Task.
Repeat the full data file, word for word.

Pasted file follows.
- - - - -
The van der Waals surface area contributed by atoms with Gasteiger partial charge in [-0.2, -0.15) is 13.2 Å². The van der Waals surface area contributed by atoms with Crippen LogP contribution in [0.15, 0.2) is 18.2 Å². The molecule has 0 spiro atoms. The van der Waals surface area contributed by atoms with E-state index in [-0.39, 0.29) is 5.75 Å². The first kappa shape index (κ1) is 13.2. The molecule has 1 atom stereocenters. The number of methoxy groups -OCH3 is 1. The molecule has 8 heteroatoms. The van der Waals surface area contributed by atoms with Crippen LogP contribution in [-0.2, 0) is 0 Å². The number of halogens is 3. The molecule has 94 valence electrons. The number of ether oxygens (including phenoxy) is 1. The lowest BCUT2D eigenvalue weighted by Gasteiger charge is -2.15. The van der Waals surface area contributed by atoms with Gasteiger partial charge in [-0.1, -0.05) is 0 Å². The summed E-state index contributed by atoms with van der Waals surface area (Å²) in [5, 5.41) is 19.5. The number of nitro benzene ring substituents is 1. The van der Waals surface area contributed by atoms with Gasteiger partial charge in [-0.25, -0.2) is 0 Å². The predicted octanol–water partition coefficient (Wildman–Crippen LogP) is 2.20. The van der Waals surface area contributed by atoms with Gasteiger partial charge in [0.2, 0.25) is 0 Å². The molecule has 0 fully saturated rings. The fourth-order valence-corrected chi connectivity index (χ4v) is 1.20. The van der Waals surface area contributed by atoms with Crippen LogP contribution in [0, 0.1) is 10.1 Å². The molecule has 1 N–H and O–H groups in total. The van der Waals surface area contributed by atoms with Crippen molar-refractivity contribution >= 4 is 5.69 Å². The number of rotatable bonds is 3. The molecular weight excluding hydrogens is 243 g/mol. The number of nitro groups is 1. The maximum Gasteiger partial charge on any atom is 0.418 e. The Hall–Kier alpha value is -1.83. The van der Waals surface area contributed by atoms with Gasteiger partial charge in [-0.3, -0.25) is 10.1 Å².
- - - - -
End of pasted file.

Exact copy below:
The van der Waals surface area contributed by atoms with Gasteiger partial charge in [-0.2, -0.15) is 13.2 Å². The van der Waals surface area contributed by atoms with Crippen LogP contribution in [0.15, 0.2) is 18.2 Å². The molecule has 0 spiro atoms. The van der Waals surface area contributed by atoms with E-state index in [-0.39, 0.29) is 5.75 Å². The first kappa shape index (κ1) is 13.2. The molecule has 1 atom stereocenters. The number of methoxy groups -OCH3 is 1. The molecule has 8 heteroatoms. The van der Waals surface area contributed by atoms with Crippen LogP contribution in [-0.2, 0) is 0 Å². The number of halogens is 3. The molecule has 94 valence electrons. The number of ether oxygens (including phenoxy) is 1. The lowest BCUT2D eigenvalue weighted by Gasteiger charge is -2.15. The van der Waals surface area contributed by atoms with Gasteiger partial charge in [-0.1, -0.05) is 0 Å². The summed E-state index contributed by atoms with van der Waals surface area (Å²) in [5, 5.41) is 19.5. The number of nitro benzene ring substituents is 1. The van der Waals surface area contributed by atoms with Gasteiger partial charge in [-0.25, -0.2) is 0 Å². The predicted octanol–water partition coefficient (Wildman–Crippen LogP) is 2.20. The van der Waals surface area contributed by atoms with Gasteiger partial charge in [0.2, 0.25) is 0 Å². The molecule has 0 fully saturated rings. The fourth-order valence-corrected chi connectivity index (χ4v) is 1.20. The van der Waals surface area contributed by atoms with Crippen LogP contribution in [0, 0.1) is 10.1 Å². The molecule has 1 N–H and O–H groups in total. The van der Waals surface area contributed by atoms with Crippen molar-refractivity contribution >= 4 is 5.69 Å². The number of rotatable bonds is 3. The molecular weight excluding hydrogens is 243 g/mol. The number of nitro groups is 1. The maximum Gasteiger partial charge on any atom is 0.418 e. The Hall–Kier alpha value is -1.83. The van der Waals surface area contributed by atoms with Gasteiger partial charge in [-0.3, -0.25) is 10.1 Å².